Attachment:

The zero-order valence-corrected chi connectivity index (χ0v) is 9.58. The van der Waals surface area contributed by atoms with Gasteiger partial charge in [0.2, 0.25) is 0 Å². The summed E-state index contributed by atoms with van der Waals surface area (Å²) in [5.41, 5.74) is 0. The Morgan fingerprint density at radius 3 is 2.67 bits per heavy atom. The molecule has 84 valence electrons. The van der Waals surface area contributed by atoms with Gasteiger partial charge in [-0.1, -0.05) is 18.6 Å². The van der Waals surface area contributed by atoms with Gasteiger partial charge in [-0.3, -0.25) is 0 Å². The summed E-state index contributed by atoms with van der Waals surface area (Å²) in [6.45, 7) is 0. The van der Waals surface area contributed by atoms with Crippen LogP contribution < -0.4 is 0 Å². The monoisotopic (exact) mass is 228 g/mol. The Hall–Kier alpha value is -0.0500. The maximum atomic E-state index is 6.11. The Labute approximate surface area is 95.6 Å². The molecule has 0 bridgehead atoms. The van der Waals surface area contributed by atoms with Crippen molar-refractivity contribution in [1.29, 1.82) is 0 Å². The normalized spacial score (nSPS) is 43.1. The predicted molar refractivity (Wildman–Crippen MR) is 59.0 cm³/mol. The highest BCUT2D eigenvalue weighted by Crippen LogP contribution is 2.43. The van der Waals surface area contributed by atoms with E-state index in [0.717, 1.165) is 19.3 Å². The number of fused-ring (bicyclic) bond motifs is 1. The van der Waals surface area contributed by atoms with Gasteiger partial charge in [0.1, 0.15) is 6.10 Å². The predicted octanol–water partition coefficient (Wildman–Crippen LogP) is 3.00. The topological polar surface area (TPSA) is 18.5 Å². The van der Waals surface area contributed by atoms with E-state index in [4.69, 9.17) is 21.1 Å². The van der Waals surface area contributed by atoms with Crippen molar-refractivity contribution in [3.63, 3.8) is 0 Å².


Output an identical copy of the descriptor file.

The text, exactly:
The zero-order valence-corrected chi connectivity index (χ0v) is 9.58. The van der Waals surface area contributed by atoms with Gasteiger partial charge in [0.2, 0.25) is 0 Å². The summed E-state index contributed by atoms with van der Waals surface area (Å²) in [5.41, 5.74) is 0. The Morgan fingerprint density at radius 3 is 2.67 bits per heavy atom. The molecule has 84 valence electrons. The van der Waals surface area contributed by atoms with Gasteiger partial charge in [-0.1, -0.05) is 18.6 Å². The van der Waals surface area contributed by atoms with Gasteiger partial charge in [-0.3, -0.25) is 0 Å². The summed E-state index contributed by atoms with van der Waals surface area (Å²) in [6.45, 7) is 0. The van der Waals surface area contributed by atoms with Crippen LogP contribution < -0.4 is 0 Å². The monoisotopic (exact) mass is 228 g/mol. The Hall–Kier alpha value is -0.0500. The maximum atomic E-state index is 6.11. The Labute approximate surface area is 95.6 Å². The molecule has 0 bridgehead atoms. The van der Waals surface area contributed by atoms with Crippen molar-refractivity contribution in [1.29, 1.82) is 0 Å². The normalized spacial score (nSPS) is 43.1. The predicted molar refractivity (Wildman–Crippen MR) is 59.0 cm³/mol. The highest BCUT2D eigenvalue weighted by Crippen LogP contribution is 2.43. The van der Waals surface area contributed by atoms with E-state index in [0.717, 1.165) is 19.3 Å². The number of fused-ring (bicyclic) bond motifs is 1. The van der Waals surface area contributed by atoms with Gasteiger partial charge in [0.1, 0.15) is 6.10 Å². The predicted octanol–water partition coefficient (Wildman–Crippen LogP) is 3.00. The topological polar surface area (TPSA) is 18.5 Å². The van der Waals surface area contributed by atoms with E-state index in [4.69, 9.17) is 21.1 Å². The van der Waals surface area contributed by atoms with Crippen molar-refractivity contribution in [3.63, 3.8) is 0 Å².